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In recent years, we have seen a succession of laws aimed at regulating the Internet and more particularly social networks: french “Hate” law, french “Fake news” law, European antiterrorist regulation… The motivation to make such laws was the virality of “false information”, “hateful comments” or even “terrorist content” on social networks. In all of these laws the solution proposed is the same: the obligation for social networks to censor the “illicit” content they host. In certain cases, this withdrawal obligation is imposed within such a short period of time that algorithmic filtering solutions — i.e. where an algorithm scans the content and identifies (often completely wrongly) those which should be blocked — becomes mandatory. In addition to not being a feasible solution for non-commercial players who do not have the means, these algorithms are not desirable since they are trained by very poorly paid people, exposed to very large volumes of violent content — this is the case at Facebook for example.

Most of these problems come from the fact that commercial social networks are shaped to be addictive and obsessive, to ensure that users stay there as long as possible and see the advertising as much as possible.All these things are not a consequence of social networks themeselves, they are due to the commercial nature of social network financed by advertising.

With each of these laws, we tried to initiate another way of regulating the online content: by demanding mandatory interoperability for large commercial social networks.

By redistributing the power of setting the rules of online spaces and redestributing the moderation work on smaller scales, virality would be reduced to its core functioning without being artificially boosted via algorithms.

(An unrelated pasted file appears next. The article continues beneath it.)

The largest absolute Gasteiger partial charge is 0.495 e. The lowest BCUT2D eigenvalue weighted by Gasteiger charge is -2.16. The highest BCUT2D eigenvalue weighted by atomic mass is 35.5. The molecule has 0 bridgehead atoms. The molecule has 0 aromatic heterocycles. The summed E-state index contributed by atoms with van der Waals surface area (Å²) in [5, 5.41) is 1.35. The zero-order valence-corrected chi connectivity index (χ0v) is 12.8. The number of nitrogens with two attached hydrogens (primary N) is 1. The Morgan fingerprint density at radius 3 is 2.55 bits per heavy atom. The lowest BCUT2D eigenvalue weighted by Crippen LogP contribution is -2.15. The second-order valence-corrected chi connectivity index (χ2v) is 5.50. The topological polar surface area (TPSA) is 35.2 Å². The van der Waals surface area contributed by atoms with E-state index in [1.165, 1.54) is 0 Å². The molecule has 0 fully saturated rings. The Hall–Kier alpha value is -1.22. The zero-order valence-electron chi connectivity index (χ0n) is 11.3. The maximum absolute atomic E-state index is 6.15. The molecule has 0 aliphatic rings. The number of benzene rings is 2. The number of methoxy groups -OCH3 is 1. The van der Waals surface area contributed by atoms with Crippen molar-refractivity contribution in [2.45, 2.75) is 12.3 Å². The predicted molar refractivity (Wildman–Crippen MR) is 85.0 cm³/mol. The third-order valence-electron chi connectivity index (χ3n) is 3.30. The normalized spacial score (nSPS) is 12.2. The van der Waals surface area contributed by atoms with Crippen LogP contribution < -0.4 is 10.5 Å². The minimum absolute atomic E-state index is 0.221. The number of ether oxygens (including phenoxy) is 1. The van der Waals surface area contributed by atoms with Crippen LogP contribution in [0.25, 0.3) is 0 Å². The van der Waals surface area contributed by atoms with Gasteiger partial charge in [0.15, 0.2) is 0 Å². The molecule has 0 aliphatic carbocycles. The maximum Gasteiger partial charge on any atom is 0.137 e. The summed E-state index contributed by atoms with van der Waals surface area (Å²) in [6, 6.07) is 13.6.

Interoperability would also imply a decentralization of moderation, done by humans with a much better understanding of interactions than a generic algorithm. Hate messages, harassment, violent posts would be more easily blocked in their virality.
In this way, at the same time, a wide variety of moderation regimes could exist: from the strictest, for communities needing to access a “safe” space while chatting with outsiders, to the most permissive moderation regime.

Interoperability wouldn’t make Internet exchanges perfect in the blink of an eye, but it would make this possible as people choose to extract themselves from commercial social networks and move towards social networks whose operating rules suit them better.

To find out more about the interoperability of social networks, see the page summarizing our thoughts on the subject. And to help La Quadrature fight social network censorship and promote interoperability, don’t hesitate to make a donation!

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Rethinking digital technology in times of ecological emergency

Delete your e-mails? Adopt a dark theme on your devices? Stop owning a smartphone? Refuse digital technologies altogether?

The paths to curbing the ecological disaster caused by the overproduction of technology and the constant encouragement of capitalist digital consumption patterns are too often confined to individual acts with negligible effectiveness.

Yet questions about the links between ecology and digital technology are legitimate and necessary. And that’s exactly what we want to work on in 2024, by going out to meet those who are already thinking about these issues and taking action, to feed our own thinking and move forward collectively.

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These questions about the links between ecology and digital technology can take many forms:
– whether it’s a question of making visible what digital seeks to invisibilize, its very concrete infrastructures, imposing a heavy extraction of resources, deteriorating the territories and populations where by imposing an industrial scale of exploitation,
– whether it’s about fighting against forced dematerialization which generates additional data tracking, generally having no real use since it only serves surveillance and advertising (which in turn pollute our world and our lives),
– whether it’s a question of thinking about what should be dismantled/destroyed, what should be hacked, recovered, reused, and above all what should be created and invented as desirable means of communication,